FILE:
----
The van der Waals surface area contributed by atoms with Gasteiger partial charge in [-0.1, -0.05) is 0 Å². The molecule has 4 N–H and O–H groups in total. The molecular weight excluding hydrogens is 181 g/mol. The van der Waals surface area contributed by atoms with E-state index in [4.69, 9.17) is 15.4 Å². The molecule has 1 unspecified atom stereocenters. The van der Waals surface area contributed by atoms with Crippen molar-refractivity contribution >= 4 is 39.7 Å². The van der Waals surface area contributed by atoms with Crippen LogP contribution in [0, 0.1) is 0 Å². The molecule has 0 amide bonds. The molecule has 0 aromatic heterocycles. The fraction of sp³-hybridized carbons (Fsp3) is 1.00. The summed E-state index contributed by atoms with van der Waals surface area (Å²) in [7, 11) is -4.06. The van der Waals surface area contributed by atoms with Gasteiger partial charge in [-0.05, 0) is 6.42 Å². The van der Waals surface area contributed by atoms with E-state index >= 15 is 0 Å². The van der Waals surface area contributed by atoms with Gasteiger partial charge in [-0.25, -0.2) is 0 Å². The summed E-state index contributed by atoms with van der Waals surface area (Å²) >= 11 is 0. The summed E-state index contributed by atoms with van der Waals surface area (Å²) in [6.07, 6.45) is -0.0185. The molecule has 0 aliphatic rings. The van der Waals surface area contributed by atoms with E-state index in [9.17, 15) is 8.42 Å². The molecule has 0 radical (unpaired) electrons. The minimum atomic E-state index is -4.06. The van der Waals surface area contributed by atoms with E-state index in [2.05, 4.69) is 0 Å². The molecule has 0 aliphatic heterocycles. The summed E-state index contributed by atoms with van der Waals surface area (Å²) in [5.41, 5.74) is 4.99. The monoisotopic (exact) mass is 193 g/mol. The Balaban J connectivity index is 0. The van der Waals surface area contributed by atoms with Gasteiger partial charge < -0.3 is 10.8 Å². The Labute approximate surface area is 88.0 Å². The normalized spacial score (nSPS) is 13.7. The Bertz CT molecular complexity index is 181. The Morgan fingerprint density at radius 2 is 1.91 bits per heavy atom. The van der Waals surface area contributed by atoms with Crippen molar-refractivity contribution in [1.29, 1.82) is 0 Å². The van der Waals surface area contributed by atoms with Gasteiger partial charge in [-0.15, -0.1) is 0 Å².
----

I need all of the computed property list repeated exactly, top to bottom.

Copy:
The van der Waals surface area contributed by atoms with Gasteiger partial charge in [-0.1, -0.05) is 0 Å². The molecule has 4 N–H and O–H groups in total. The molecular weight excluding hydrogens is 181 g/mol. The van der Waals surface area contributed by atoms with E-state index in [4.69, 9.17) is 15.4 Å². The molecule has 1 unspecified atom stereocenters. The van der Waals surface area contributed by atoms with Crippen molar-refractivity contribution >= 4 is 39.7 Å². The van der Waals surface area contributed by atoms with Crippen LogP contribution in [0, 0.1) is 0 Å². The molecule has 0 amide bonds. The molecule has 0 aromatic heterocycles. The fraction of sp³-hybridized carbons (Fsp3) is 1.00. The summed E-state index contributed by atoms with van der Waals surface area (Å²) in [7, 11) is -4.06. The van der Waals surface area contributed by atoms with Gasteiger partial charge in [-0.05, 0) is 6.42 Å². The van der Waals surface area contributed by atoms with E-state index >= 15 is 0 Å². The van der Waals surface area contributed by atoms with Gasteiger partial charge in [-0.25, -0.2) is 0 Å². The summed E-state index contributed by atoms with van der Waals surface area (Å²) >= 11 is 0. The summed E-state index contributed by atoms with van der Waals surface area (Å²) in [6.07, 6.45) is -0.0185. The molecule has 0 aliphatic rings. The van der Waals surface area contributed by atoms with E-state index in [9.17, 15) is 8.42 Å². The molecule has 0 radical (unpaired) electrons. The minimum atomic E-state index is -4.06. The van der Waals surface area contributed by atoms with E-state index in [2.05, 4.69) is 0 Å². The molecule has 0 aliphatic heterocycles. The summed E-state index contributed by atoms with van der Waals surface area (Å²) in [5.41, 5.74) is 4.99. The monoisotopic (exact) mass is 193 g/mol. The Balaban J connectivity index is 0. The van der Waals surface area contributed by atoms with Gasteiger partial charge < -0.3 is 10.8 Å². The Labute approximate surface area is 88.0 Å². The normalized spacial score (nSPS) is 13.7. The Bertz CT molecular complexity index is 181. The Morgan fingerprint density at radius 2 is 1.91 bits per heavy atom. The van der Waals surface area contributed by atoms with Crippen molar-refractivity contribution in [1.29, 1.82) is 0 Å². The van der Waals surface area contributed by atoms with Gasteiger partial charge in [-0.15, -0.1) is 0 Å².